[If you want to skip right to the answer, then click here. You will be surprised. Then come back and read how I got there.]
The federal government is expecting to spend $4.2 trillion in 2017, though it will only collect $3.6 trillion in revenue. This means the remaining $600 billion will have to be gotten through loans: selling Treasury debt.
In the fiscal year 2016, the federal government collected $3.3 trillion in revenue and spent $3.9 trillion. The bulk of the revenue came from
- income taxes ($1.5 trillion)
- FICA taxes ($1.1 trillion); and
- corporate income taxes ($300 billion)
The rest ($306 billion) came from “other taxes and duties.”
How would these numbers be different if the government was constrained by Biblical principles? How much money could it spend if we lived in a Christian theocracy?
I think there’s a general understanding that the federal government would be smaller, but just how much smaller? Can we put a dollar amount on it?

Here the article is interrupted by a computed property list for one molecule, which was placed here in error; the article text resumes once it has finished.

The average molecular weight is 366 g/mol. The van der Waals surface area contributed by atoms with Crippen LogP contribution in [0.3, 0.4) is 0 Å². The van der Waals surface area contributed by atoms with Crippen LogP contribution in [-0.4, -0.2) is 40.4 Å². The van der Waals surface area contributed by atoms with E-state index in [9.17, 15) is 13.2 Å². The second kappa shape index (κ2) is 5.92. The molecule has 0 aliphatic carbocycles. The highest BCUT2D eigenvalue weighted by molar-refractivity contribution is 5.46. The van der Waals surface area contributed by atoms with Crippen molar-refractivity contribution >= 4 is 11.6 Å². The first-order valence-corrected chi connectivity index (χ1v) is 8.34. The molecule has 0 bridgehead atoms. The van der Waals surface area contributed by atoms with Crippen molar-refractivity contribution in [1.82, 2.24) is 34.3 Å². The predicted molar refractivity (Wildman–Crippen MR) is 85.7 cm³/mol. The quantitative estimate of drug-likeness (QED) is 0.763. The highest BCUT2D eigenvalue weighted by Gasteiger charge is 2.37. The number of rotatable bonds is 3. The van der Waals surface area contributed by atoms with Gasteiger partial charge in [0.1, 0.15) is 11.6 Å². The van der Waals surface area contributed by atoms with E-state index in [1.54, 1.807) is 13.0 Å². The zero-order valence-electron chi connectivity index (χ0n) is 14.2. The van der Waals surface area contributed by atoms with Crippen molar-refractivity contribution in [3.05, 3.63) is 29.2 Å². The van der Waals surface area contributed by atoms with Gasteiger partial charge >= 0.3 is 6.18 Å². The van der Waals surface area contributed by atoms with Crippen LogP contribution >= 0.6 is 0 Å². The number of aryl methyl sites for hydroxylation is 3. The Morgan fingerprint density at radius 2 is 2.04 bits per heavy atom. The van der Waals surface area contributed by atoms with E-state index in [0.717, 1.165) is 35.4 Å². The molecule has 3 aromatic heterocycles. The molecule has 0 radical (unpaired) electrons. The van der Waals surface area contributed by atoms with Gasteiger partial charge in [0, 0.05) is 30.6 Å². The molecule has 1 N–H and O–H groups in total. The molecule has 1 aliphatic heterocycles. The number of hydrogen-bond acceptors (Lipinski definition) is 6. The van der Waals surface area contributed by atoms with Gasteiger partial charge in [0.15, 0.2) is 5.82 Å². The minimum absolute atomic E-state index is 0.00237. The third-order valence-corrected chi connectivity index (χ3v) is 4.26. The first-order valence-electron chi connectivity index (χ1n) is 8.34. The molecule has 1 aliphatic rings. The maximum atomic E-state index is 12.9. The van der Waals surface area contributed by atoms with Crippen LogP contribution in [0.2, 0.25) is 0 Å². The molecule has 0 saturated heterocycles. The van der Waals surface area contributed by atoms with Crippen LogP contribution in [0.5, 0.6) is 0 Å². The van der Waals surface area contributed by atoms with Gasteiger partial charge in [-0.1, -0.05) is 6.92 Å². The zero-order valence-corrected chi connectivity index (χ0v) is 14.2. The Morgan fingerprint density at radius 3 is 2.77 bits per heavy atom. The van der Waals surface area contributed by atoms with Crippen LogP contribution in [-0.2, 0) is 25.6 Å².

That’s what I’ve attempted to do in this article.
First, I say “Christian theocracy” because that agitates almost everybody. Nobody wants to be subject to the “tyranny” of a Christian theocracy, what with its stoning of children and everything (though it’s ok to kill them in modern society before they exit the womb). Most people who violently react when they hear “Christian theocracy” really don’t want curious listeners to do much listening. “DANGER AHEAD! Turn back now!”
But danger for whom?
Second, we need to extract at least two other principles from Scripture to rest our calculation on:
- How much tax revenue is a civil government allowed to collect?
- How is the tax revenue distributed throughout the various levels of government?
The first is pretty straightforward, but the second requires a little more reasoning to put together. So let’s start with the first, then move to the second…